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Personal health budgets in England - making them work in mental health

The Government has committed to rolling out personal health budgets in the NHS in England for patients who could benefit from them. In line with the Government’s commitment to ‘parity of esteem’ in the Health and Social Care Act, this should apply equally to mental health and physical health.

The evaluation of the national pilot programme indicated that personal health budgets “had a significant positive impact on care-related quality of life, psychological wellbeing and subjective wellbeing” of the people taking part. People with mental health problems reported improvements in their physical health, and people with physical health problems likewise reported better mental health. Personal health budgets were also shown to be cost-effective for people with mental health problems, reducing their use of primary and secondary care.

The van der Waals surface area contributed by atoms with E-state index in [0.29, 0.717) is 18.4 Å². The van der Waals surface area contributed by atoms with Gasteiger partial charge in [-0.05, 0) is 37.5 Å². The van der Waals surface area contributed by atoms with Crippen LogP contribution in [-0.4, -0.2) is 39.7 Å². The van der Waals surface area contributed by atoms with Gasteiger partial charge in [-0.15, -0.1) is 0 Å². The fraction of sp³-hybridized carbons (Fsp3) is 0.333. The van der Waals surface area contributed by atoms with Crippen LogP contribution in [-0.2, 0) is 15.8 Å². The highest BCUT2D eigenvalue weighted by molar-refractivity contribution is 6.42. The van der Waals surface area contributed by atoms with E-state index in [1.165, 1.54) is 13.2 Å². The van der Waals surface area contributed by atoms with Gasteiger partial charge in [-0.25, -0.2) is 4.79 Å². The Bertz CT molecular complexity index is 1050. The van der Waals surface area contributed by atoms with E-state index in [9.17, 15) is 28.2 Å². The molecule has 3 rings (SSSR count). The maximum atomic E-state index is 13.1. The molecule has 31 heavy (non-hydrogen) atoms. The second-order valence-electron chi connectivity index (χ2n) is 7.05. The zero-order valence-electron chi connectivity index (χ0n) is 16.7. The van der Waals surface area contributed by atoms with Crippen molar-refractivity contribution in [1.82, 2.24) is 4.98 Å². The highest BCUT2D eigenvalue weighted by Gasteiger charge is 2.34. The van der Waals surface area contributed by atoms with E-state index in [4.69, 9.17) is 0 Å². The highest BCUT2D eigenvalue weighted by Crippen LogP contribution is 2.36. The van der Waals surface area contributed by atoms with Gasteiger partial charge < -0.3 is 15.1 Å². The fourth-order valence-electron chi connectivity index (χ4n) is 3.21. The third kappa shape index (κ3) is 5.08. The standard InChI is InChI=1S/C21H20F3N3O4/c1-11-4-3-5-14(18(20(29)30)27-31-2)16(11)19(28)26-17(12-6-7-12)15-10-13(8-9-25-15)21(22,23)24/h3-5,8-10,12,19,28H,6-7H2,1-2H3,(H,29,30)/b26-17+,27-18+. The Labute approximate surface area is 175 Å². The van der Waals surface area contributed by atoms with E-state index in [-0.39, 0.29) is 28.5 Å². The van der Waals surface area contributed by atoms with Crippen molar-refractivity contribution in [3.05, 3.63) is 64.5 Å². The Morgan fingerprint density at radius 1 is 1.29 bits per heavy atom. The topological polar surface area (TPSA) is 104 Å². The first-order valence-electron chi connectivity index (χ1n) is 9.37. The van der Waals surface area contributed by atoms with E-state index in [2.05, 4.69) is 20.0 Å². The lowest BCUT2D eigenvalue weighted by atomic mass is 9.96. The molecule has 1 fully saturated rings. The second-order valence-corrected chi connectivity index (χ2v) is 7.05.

Mind conducted research with people with mental health problems to find out what they want from services and support, and what role personal health budgets might play in improving their experience of care and their health and wellbeing outcomes.

People with mental health problems told us choice of treatments and joint-care planning are most important to improving their experience of mental health care. These ideas are central to personal health budgets.

Mind supports the principles behind personal health budgets of greater choice and control, a shared decision-making approach to care planning, and a focus on patient-defined outcomes and flexibility in how to achieve them.

However, Mind has identified a number of barriers that threaten the effectiveness of the policy for people with mental health problems and has produced a series of recommendations to overcome them.

We know that some people with mental health problems will not want a personal health budget, so it is crucial that enough existing services are provided to meet their needs.